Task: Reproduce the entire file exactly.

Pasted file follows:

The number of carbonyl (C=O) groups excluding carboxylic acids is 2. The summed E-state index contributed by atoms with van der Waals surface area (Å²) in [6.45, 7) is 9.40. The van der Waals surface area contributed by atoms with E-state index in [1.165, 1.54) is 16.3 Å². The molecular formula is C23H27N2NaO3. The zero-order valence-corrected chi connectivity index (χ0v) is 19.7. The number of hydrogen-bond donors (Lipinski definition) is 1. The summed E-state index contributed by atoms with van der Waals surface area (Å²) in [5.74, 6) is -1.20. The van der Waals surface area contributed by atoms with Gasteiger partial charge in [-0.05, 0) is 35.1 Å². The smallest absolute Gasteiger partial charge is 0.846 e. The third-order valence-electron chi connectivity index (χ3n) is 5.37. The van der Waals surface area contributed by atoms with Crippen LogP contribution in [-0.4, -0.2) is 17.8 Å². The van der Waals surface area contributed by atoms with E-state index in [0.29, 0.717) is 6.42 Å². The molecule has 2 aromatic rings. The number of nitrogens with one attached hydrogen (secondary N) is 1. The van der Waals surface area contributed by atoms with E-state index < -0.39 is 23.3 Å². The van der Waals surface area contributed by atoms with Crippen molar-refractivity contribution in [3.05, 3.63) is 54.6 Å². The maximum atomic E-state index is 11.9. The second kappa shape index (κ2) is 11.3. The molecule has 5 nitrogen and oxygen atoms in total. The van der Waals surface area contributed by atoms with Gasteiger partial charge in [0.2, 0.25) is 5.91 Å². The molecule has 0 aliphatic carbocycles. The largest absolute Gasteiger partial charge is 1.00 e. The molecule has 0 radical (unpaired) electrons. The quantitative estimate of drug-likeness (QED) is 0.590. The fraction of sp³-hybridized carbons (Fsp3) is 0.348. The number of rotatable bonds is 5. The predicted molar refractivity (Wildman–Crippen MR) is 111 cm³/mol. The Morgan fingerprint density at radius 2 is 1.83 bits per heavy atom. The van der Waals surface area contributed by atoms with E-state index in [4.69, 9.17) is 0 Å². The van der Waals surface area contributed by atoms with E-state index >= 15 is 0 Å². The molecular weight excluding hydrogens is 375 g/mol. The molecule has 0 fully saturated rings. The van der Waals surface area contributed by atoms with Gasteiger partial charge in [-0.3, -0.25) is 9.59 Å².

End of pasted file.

The number of carbonyl (C=O) groups excluding carboxylic acids is 2. The summed E-state index contributed by atoms with van der Waals surface area (Å²) in [6.45, 7) is 9.40. The van der Waals surface area contributed by atoms with E-state index in [1.165, 1.54) is 16.3 Å². The molecular formula is C23H27N2NaO3. The zero-order valence-corrected chi connectivity index (χ0v) is 19.7. The number of hydrogen-bond donors (Lipinski definition) is 1. The summed E-state index contributed by atoms with van der Waals surface area (Å²) in [5.74, 6) is -1.20. The van der Waals surface area contributed by atoms with Gasteiger partial charge in [-0.05, 0) is 35.1 Å². The smallest absolute Gasteiger partial charge is 0.846 e. The third-order valence-electron chi connectivity index (χ3n) is 5.37. The van der Waals surface area contributed by atoms with Crippen LogP contribution in [-0.4, -0.2) is 17.8 Å². The van der Waals surface area contributed by atoms with E-state index in [0.29, 0.717) is 6.42 Å². The molecule has 2 aromatic rings. The number of nitrogens with one attached hydrogen (secondary N) is 1. The van der Waals surface area contributed by atoms with E-state index < -0.39 is 23.3 Å². The van der Waals surface area contributed by atoms with Crippen molar-refractivity contribution in [3.05, 3.63) is 54.6 Å². The maximum atomic E-state index is 11.9. The second kappa shape index (κ2) is 11.3. The molecule has 5 nitrogen and oxygen atoms in total. The van der Waals surface area contributed by atoms with Gasteiger partial charge in [0.2, 0.25) is 5.91 Å². The molecule has 0 aliphatic carbocycles. The largest absolute Gasteiger partial charge is 1.00 e. The molecule has 0 radical (unpaired) electrons. The quantitative estimate of drug-likeness (QED) is 0.590. The fraction of sp³-hybridized carbons (Fsp3) is 0.348. The number of rotatable bonds is 5. The predicted molar refractivity (Wildman–Crippen MR) is 111 cm³/mol. The Morgan fingerprint density at radius 2 is 1.83 bits per heavy atom. The van der Waals surface area contributed by atoms with E-state index in [4.69, 9.17) is 0 Å². The van der Waals surface area contributed by atoms with E-state index >= 15 is 0 Å². The molecular weight excluding hydrogens is 375 g/mol. The molecule has 0 fully saturated rings. The van der Waals surface area contributed by atoms with Gasteiger partial charge in [-0.3, -0.25) is 9.59 Å².